Legal Secularism in France and Freedom of Religion in the United States: A Comparison and Iraq as a Cautionary Tale

Article excerpt

  I. INTRODUCTION
     A. FRANCE
     B. UNITED STATES

 II. LAICITE IN FRANCE
     A. HISTORICAL BACKGROUND
     B. MODERN LEGAL CONCEPTS

III. FREEDOM OF RELIGION IN THE UNITED STATES
     A. HISTORICAL BACKGROUND
     B. LEGAL CONCEPTS: FROM FIRST
        AMENDMENT TO PRESENT

 IV. CURRENT STATE OF THE LAW
     A. FRANCE: THE HEADSCARF LAW
     B. UNITED STATES: THE TEN
        COMMANDMENTS CASES

  V. ANALYSIS
     A. DIFFERENT GOALS
     B. COMPARISON: UNDERSTANDING THE LAWS
        AND POLICIES FROM OPPOSITE
        VIEWPOINTS

VI.  CONCLUSIONS: RESULTS AND GOALS

[There] is [a] model of the relationship between church and state--a model spread across Europe by the armies of Napoleon, and reflected in the Constitution of France, which begins 'France is [a] ... secular republic. Religion is to be strictly excluded from the public forum. This is not, and never was, the model adopted by America.

--Justice Scalia, dissenting in McCreary County v. ACLU of Kentucky (1)

I. INTRODUCTION

Some observers believe that our post-9/11 world is at a historical moment defined by a clash of civilizations--between those societies that are dominated by traditional, religious values and those that are considered to be more modern and secular. (2) Furthermore, given the United States' intervention in Iraq and the current debate over what form of government will ultimately emerge when the Iraqis attain full sovereignty, the role religion should or will play in their society and government (3) is an important question. (4) This problem of the relationship between religion and government is also central to democratic societies like France and the United States, and it is perhaps the fundamental question of our time. (5)

The answer to this question may lie in understanding the differences between the United States and France on the issue of freedom of religion (6) and juxtaposing these attitudes with the current situation in Iraq. To grossly oversimplify for introductory purposes, the French system strives to protect the state from religion, (7) whereas the American system works to protect religion from the state. (8) One could posit a spectrum of responses to this question of the proper relationship between religion and government: with regard to the role of religion in government, France would be on one end (the secularist ideal, i.e., no religion in government), Iraq on the other end, and the United States in the middle. With regard to the role of the free exercise of one's religious convictions, the United States would be the most free, Iraq the least free, and France somewhere in the middle. (9)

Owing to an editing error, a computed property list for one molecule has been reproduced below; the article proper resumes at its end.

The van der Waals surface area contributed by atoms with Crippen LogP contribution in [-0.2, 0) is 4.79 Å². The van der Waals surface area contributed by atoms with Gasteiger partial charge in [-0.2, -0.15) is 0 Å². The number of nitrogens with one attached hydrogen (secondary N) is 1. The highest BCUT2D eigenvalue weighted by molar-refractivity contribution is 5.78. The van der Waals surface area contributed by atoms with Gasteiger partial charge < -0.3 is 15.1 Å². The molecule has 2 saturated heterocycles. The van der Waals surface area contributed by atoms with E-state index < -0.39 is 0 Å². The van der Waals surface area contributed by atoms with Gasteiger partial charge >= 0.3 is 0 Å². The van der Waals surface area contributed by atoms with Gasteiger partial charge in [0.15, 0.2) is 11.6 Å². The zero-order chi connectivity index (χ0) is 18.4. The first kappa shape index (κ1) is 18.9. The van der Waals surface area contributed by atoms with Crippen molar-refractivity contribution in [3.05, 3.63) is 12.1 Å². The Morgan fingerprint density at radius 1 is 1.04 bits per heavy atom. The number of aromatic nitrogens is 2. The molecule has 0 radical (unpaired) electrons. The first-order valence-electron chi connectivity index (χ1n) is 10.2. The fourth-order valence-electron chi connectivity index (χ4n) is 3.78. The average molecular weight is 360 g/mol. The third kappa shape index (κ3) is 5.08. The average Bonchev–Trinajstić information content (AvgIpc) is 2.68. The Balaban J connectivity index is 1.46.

In both regards, Iraq would serve as a cautionary tale for what happens to religious freedom when these two component principles are not respected: when there is no government protected right to exercise one's religion, the result is discrimination and repression based on religion (persecution of certain groups, a hierarchy of citizens based on religious conviction, and sectarian violence), (10) which will ultimately cause a chilling effect on the fundamental freedom of religion. (11) Similarly, when the institutions of government are too embedded in religion, this results in favoring or endorsing one religion over another, again creating a hierarchy of citizens based on creed, restricting rights based on belief, and ultimately violating the neutrality of government and the equality of all citizens before the law. (12) Again, this results in a chilling effect on democracy and the exclusion or alienation of certain groups from the democratic political process. (13)

Thus, the United States' approach serves as a model for the free exercise of religion, (14) whereas the French approach serves as a model for the role of the separation of religion from government. (15) Taking the best of each system would form the ideal legal approach to the question of the relationship between government and religion. …